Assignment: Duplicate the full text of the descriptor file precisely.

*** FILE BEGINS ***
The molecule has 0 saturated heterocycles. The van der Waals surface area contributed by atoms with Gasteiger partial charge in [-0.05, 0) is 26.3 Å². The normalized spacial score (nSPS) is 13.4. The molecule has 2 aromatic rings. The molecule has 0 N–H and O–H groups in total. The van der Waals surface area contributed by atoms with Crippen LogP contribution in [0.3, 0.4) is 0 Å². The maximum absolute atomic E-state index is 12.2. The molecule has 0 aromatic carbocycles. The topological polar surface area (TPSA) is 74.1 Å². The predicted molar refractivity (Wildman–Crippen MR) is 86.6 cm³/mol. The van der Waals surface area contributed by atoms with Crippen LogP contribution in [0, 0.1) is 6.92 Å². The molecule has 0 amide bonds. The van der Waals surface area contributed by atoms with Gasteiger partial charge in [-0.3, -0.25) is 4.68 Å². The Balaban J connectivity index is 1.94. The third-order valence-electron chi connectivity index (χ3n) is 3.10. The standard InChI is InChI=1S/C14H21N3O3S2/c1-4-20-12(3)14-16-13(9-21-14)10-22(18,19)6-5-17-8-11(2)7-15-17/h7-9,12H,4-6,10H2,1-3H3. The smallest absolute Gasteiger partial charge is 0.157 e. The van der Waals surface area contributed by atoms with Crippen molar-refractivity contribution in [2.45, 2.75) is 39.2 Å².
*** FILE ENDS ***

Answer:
The molecule has 0 saturated heterocycles. The van der Waals surface area contributed by atoms with Gasteiger partial charge in [-0.05, 0) is 26.3 Å². The normalized spacial score (nSPS) is 13.4. The molecule has 2 aromatic rings. The molecule has 0 N–H and O–H groups in total. The van der Waals surface area contributed by atoms with Crippen LogP contribution in [0.3, 0.4) is 0 Å². The maximum absolute atomic E-state index is 12.2. The molecule has 0 aromatic carbocycles. The topological polar surface area (TPSA) is 74.1 Å². The predicted molar refractivity (Wildman–Crippen MR) is 86.6 cm³/mol. The van der Waals surface area contributed by atoms with Crippen LogP contribution in [0, 0.1) is 6.92 Å². The molecule has 0 amide bonds. The van der Waals surface area contributed by atoms with Gasteiger partial charge in [-0.3, -0.25) is 4.68 Å². The Balaban J connectivity index is 1.94. The third-order valence-electron chi connectivity index (χ3n) is 3.10. The standard InChI is InChI=1S/C14H21N3O3S2/c1-4-20-12(3)14-16-13(9-21-14)10-22(18,19)6-5-17-8-11(2)7-15-17/h7-9,12H,4-6,10H2,1-3H3. The smallest absolute Gasteiger partial charge is 0.157 e. The van der Waals surface area contributed by atoms with Crippen molar-refractivity contribution in [2.45, 2.75) is 39.2 Å².